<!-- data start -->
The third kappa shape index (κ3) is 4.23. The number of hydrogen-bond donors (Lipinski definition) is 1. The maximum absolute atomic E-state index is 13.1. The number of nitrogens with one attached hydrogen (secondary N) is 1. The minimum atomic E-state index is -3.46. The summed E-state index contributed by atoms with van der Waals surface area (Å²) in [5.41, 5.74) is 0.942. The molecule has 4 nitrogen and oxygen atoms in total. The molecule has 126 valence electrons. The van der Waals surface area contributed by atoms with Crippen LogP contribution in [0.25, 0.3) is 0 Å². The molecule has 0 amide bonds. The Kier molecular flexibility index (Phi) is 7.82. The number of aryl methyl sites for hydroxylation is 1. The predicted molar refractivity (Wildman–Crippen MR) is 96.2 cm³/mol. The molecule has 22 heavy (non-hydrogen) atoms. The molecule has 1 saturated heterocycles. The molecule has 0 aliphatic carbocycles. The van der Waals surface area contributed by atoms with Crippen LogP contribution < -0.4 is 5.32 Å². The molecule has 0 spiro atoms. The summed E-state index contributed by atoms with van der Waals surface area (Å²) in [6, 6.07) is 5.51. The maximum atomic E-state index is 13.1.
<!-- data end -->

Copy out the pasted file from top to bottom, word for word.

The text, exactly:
The third kappa shape index (κ3) is 4.23. The number of hydrogen-bond donors (Lipinski definition) is 1. The maximum absolute atomic E-state index is 13.1. The number of nitrogens with one attached hydrogen (secondary N) is 1. The minimum atomic E-state index is -3.46. The summed E-state index contributed by atoms with van der Waals surface area (Å²) in [5.41, 5.74) is 0.942. The molecule has 4 nitrogen and oxygen atoms in total. The molecule has 126 valence electrons. The van der Waals surface area contributed by atoms with Crippen LogP contribution in [0.25, 0.3) is 0 Å². The molecule has 0 amide bonds. The Kier molecular flexibility index (Phi) is 7.82. The number of aryl methyl sites for hydroxylation is 1. The predicted molar refractivity (Wildman–Crippen MR) is 96.2 cm³/mol. The molecule has 22 heavy (non-hydrogen) atoms. The molecule has 1 saturated heterocycles. The molecule has 0 aliphatic carbocycles. The van der Waals surface area contributed by atoms with Crippen LogP contribution < -0.4 is 5.32 Å². The molecule has 0 spiro atoms. The summed E-state index contributed by atoms with van der Waals surface area (Å²) in [6, 6.07) is 5.51. The maximum atomic E-state index is 13.1.